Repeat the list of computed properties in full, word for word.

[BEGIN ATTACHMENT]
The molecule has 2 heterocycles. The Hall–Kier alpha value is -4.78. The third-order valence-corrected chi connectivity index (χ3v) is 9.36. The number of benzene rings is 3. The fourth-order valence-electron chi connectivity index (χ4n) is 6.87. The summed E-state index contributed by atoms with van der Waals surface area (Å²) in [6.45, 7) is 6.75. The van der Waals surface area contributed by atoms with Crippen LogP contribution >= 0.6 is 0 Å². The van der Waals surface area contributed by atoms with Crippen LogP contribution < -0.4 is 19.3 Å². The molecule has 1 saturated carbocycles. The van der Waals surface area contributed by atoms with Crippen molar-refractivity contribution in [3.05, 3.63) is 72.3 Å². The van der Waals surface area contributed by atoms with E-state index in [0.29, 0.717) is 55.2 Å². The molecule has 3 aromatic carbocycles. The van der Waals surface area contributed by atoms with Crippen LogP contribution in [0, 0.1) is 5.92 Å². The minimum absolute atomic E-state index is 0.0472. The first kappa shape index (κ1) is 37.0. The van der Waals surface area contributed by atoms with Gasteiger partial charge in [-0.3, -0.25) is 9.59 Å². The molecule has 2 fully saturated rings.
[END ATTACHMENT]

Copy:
The molecule has 2 heterocycles. The Hall–Kier alpha value is -4.78. The third-order valence-corrected chi connectivity index (χ3v) is 9.36. The number of benzene rings is 3. The fourth-order valence-electron chi connectivity index (χ4n) is 6.87. The summed E-state index contributed by atoms with van der Waals surface area (Å²) in [6.45, 7) is 6.75. The van der Waals surface area contributed by atoms with Crippen LogP contribution >= 0.6 is 0 Å². The van der Waals surface area contributed by atoms with Crippen LogP contribution < -0.4 is 19.3 Å². The molecule has 1 saturated carbocycles. The van der Waals surface area contributed by atoms with Crippen molar-refractivity contribution in [3.05, 3.63) is 72.3 Å². The van der Waals surface area contributed by atoms with E-state index in [0.29, 0.717) is 55.2 Å². The molecule has 3 aromatic carbocycles. The van der Waals surface area contributed by atoms with Crippen LogP contribution in [0, 0.1) is 5.92 Å². The minimum absolute atomic E-state index is 0.0472. The first kappa shape index (κ1) is 37.0. The van der Waals surface area contributed by atoms with Gasteiger partial charge in [-0.3, -0.25) is 9.59 Å². The molecule has 2 fully saturated rings.